The last two presidential election cycles have demonstrated again just how hard it is for investors to game the vote. Polls are often wrong, or at least misleading, and the interpretation of the results by the markets can be confounding, at least over the short-term.

In 2016, for example, stocks sold off sharply on the night of the Trump victory only to rally thereafter. This year, equities saw the biggest two-day rally since September on the eve of the election, as polls suggested a clear-cut Biden win. Treasury yields rose and bank shares, which had been lagging for most of the year, jumped. The not unreasonable speculation that a major relief package was in the offing percolated through the markets with positive effect.

The election and the stimulus were two of three great unknowns that shadowed the markets at the start of the month. The other: the trajectory of the pandemic. While the election failed to provide the immediate clarity we all would have liked, the markets looked past that pretty quickly, correctly assuming that Biden would eventually be declared the winner.

Going into Election Day, some polls had also suggested the possibility of a “blue wave” – a Democratic sweep of both houses of Congress. When that failed to materialize, markets again took the news in stride. If anything, investors seemed to prefer divided government (an outcome that still hinges on the results of two runoff elections for Senate seats in Georgia). While election week ended on a down note, returns for the five-day period were strong with the S&P 500 up 7.3%, the Dow Jones Industrial Index climbing 6.9%, and the Nasdaq rising 9.0%, the best weekly gains since early April.

Election aside, the push and pull on the policy front continued as Treasury Secretary Mnuchin declined to extend several credit facilities used by the Federal Reserve to fund municipal borrowing and the Main Street Lending program. For his part, Fed Chairman Powell continued to argue for more fiscal stimulus, and the odds of some kind of package being passed appeared to improve somewhat post-election.

Most significantly, however, was the announcement by Pfizer and BioNTech on November 9th that their jointly developed Covid-19 vaccine had demonstrated better than 90% effectiveness in Phase 3 trials. The Dow Jones Industrial Index rose more than 1,300 points intraday on the news, or 4.68%, while the S&P 500 climbed more than 3%. The Dow closed the day up better than 800 points, or 2.95%; the S&P rose 1.2%.

That was followed by more good news the next Monday when Moderna announced that its vaccine also showed better than 90% effectiveness. Later in the month, Britain’s AstraZeneca jumped into the mix with positive vaccine results as well. All this was tempered, however, by a global surge in coronavirus cases and subsequent renewed lockdowns in Europe and the US, which threatened to undermine the economic recovery. Markets found themselves trapped in the middle as this scenario unfolded, rising one day only to decline the next. Still, after a year of seemingly relentless bad news, positive developments on the vaccine front were a welcome respite from recent headlines.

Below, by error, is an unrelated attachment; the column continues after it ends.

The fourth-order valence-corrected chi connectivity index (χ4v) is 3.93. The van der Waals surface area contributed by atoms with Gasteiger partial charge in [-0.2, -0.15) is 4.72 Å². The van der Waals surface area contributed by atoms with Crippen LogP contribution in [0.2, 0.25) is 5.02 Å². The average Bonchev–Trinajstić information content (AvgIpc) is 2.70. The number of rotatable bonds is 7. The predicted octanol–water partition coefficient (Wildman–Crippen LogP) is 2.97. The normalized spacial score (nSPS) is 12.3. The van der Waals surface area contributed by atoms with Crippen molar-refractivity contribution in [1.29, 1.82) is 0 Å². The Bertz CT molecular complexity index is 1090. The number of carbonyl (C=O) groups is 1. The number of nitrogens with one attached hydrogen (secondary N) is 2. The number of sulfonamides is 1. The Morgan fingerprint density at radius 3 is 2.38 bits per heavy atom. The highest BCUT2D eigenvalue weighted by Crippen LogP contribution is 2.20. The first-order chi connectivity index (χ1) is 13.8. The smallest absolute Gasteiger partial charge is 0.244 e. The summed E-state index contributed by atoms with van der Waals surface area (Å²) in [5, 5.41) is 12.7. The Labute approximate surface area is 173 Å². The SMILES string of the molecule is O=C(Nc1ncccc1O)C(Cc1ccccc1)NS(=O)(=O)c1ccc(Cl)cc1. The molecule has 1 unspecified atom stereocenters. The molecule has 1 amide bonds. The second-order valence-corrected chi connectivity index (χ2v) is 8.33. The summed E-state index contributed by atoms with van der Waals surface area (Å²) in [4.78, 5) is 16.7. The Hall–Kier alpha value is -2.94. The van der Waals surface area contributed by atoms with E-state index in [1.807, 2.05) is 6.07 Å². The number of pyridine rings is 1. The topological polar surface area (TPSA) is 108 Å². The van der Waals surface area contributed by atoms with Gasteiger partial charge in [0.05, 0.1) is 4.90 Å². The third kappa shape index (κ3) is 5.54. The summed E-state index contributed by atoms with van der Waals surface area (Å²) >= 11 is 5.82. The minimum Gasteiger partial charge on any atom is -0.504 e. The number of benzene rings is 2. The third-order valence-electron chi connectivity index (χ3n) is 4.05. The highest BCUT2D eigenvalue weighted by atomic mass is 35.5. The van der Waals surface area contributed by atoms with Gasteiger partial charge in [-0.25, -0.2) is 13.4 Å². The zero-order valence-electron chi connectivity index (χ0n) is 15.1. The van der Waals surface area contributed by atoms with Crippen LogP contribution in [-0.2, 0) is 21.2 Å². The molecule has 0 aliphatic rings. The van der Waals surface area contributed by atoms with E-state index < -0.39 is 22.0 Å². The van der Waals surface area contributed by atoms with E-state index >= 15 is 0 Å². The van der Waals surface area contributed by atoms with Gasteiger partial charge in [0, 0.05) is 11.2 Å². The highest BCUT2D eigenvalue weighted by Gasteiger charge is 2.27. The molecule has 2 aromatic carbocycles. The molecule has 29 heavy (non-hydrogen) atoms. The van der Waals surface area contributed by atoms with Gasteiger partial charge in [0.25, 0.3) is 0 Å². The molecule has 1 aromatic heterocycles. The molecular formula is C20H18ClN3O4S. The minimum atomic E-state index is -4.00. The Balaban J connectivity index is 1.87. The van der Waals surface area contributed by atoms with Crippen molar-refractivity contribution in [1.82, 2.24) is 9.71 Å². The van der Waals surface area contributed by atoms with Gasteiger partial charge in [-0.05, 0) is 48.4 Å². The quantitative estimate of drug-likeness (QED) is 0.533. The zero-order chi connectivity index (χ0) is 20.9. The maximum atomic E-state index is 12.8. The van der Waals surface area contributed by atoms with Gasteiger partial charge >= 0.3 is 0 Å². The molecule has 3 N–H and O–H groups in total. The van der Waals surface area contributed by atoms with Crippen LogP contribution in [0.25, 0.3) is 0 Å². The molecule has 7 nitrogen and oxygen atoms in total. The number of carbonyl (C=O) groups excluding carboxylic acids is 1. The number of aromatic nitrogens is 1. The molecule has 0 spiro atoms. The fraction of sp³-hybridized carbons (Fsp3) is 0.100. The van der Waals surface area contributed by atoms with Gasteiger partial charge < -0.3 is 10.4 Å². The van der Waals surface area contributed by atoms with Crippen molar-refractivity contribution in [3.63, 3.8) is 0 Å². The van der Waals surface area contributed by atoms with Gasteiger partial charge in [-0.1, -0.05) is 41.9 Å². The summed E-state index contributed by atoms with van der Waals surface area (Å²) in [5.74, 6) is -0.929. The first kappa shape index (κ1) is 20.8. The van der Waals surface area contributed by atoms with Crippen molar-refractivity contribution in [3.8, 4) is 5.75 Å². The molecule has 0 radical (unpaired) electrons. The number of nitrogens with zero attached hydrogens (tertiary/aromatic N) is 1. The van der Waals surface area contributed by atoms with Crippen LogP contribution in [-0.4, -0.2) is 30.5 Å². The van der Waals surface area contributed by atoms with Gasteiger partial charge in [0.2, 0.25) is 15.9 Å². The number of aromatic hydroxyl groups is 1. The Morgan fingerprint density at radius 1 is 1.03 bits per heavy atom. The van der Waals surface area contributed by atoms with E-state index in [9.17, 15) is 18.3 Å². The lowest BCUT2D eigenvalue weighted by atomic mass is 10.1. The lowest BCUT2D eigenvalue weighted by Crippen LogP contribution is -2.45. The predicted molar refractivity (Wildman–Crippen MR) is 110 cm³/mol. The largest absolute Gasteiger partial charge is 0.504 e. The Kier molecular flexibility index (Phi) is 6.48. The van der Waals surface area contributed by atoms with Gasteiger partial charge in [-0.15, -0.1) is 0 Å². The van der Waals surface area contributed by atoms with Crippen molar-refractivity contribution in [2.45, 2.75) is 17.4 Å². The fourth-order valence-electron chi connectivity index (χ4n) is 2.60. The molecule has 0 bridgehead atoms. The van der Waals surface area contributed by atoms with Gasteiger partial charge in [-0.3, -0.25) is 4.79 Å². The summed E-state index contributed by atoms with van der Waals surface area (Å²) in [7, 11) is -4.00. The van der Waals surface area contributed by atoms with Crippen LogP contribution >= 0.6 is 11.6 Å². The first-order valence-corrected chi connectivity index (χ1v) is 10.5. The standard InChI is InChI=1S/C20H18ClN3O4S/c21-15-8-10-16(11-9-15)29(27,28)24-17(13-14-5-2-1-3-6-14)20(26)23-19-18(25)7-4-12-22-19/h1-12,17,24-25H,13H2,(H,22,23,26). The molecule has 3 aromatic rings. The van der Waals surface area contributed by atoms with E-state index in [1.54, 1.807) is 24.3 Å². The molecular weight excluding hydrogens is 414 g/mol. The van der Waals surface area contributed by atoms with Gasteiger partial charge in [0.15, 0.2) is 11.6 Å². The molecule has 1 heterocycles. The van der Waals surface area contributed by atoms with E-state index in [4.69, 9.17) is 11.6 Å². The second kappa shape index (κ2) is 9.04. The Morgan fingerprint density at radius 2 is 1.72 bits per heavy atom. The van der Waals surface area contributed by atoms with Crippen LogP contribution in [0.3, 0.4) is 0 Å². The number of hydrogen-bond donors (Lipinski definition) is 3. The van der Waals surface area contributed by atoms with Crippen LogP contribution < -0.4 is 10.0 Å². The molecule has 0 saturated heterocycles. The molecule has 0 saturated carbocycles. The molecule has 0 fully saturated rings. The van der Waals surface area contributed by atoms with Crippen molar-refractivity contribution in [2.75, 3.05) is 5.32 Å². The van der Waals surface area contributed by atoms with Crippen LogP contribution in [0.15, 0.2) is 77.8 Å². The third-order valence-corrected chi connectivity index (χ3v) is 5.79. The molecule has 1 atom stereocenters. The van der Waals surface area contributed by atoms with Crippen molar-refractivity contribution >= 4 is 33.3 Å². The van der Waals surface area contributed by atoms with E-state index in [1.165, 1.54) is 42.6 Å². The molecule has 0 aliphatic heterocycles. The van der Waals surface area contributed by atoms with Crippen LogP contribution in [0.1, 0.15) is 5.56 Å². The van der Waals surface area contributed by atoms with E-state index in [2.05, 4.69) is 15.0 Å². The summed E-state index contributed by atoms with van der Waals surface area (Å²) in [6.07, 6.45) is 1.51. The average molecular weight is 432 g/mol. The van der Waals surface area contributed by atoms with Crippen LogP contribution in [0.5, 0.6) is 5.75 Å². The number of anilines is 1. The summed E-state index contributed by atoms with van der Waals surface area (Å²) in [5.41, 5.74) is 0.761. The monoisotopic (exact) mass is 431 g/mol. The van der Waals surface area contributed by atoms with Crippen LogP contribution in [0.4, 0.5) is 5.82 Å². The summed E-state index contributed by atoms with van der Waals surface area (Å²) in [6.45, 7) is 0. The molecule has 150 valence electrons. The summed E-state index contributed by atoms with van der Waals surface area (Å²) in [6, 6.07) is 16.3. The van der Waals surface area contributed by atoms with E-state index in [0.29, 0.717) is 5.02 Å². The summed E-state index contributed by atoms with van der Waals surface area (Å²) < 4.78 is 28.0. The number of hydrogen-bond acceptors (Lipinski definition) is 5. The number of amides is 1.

Dollar dinged, market rally broadens

The dollar saw weakness during the month with The Wall Street Journal Dollar Index (DXY) reaching a high of 94.13 on November 2nd and then declining steadily to end the month at 91.87. For international investors, this volatility again highlighted the benefits of currency hedging.

Early in November markets saw some rotation, with a nod to value and away from technology, though as the month came to an end it remained unclear whether or not this move would have staying power. More interestingly, the Dow closed above the 30,000 milestone on November 24th, and the number of stocks participating in the rally began to broaden. Citing Dow Jones Market and FactSet data, a Wall Street Journal story (Nov 30, 2020) noted that in November, 467 of the S&P 500 stocks rose, the largest number since April. In October, just 212 S&P 500 stocks were up; for September the number was 153. This was welcome news to investors, who had become increasingly concerned about the narrowness of the market’s advance.

While there were indications in the jobless numbers that the renewed spread of the coronavirus was taking its toll, much of the economic data released during the month was supportive. Factory production rose 1.0% in October, the sixth straight month of gains. Housing continued to show strength, with existing home sales up 4.3%, according to the National Association of Realtors. Home prices rose on average, with the S&P Core Logic Case-Shiller U.S. National Home Price NSA Index climbing 7% (annualized) for September.

Heading into the busiest season of the year for retailers, Adobe Analytics reported a record $9 billion in online sales for Black Friday, an increase of 22% from $7.4 billion in 2019, the previous high water mark. On the short side of this were the brick & mortar stores, where traffic fell by nearly half, according to data from Sensormatic Solutions, dampened by concerns over Covid-19 and new lockdown measures.

Challenges clearly remain across multiple fronts. But while nothing is ever perfect, it’s hard not to conclude that November brought a dose of hope that has been lacking for far too long.

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The S&P 500® Index is widely regarded as the standard index for measuring large-cap U.S. stock market performance.

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